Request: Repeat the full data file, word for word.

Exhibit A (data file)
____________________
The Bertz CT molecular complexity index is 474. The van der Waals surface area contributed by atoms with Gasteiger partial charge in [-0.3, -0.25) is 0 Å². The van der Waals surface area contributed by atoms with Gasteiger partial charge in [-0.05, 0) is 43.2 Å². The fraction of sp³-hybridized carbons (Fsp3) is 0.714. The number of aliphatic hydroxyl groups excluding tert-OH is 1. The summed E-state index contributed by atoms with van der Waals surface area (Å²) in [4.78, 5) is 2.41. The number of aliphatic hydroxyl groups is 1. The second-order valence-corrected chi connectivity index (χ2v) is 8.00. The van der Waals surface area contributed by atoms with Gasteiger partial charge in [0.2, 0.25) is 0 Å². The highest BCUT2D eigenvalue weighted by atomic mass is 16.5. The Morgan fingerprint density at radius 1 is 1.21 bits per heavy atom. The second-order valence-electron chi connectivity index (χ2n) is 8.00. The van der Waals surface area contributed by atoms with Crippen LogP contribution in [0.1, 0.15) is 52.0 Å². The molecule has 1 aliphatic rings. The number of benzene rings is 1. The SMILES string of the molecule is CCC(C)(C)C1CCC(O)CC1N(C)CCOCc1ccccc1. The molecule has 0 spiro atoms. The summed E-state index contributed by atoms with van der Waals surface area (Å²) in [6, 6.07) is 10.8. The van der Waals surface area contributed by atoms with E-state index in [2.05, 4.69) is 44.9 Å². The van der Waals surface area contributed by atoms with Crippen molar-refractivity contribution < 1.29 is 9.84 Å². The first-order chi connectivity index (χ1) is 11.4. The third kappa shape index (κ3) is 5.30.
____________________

The Bertz CT molecular complexity index is 474. The van der Waals surface area contributed by atoms with Gasteiger partial charge in [-0.3, -0.25) is 0 Å². The van der Waals surface area contributed by atoms with Gasteiger partial charge in [-0.05, 0) is 43.2 Å². The fraction of sp³-hybridized carbons (Fsp3) is 0.714. The number of aliphatic hydroxyl groups excluding tert-OH is 1. The summed E-state index contributed by atoms with van der Waals surface area (Å²) in [4.78, 5) is 2.41. The number of aliphatic hydroxyl groups is 1. The second-order valence-corrected chi connectivity index (χ2v) is 8.00. The van der Waals surface area contributed by atoms with Gasteiger partial charge in [0.2, 0.25) is 0 Å². The highest BCUT2D eigenvalue weighted by atomic mass is 16.5. The Morgan fingerprint density at radius 1 is 1.21 bits per heavy atom. The second-order valence-electron chi connectivity index (χ2n) is 8.00. The van der Waals surface area contributed by atoms with Crippen LogP contribution in [0.1, 0.15) is 52.0 Å². The molecule has 1 aliphatic rings. The number of benzene rings is 1. The SMILES string of the molecule is CCC(C)(C)C1CCC(O)CC1N(C)CCOCc1ccccc1. The molecule has 0 spiro atoms. The summed E-state index contributed by atoms with van der Waals surface area (Å²) in [6, 6.07) is 10.8. The van der Waals surface area contributed by atoms with E-state index in [2.05, 4.69) is 44.9 Å². The van der Waals surface area contributed by atoms with Crippen molar-refractivity contribution < 1.29 is 9.84 Å². The first-order chi connectivity index (χ1) is 11.4. The third kappa shape index (κ3) is 5.30.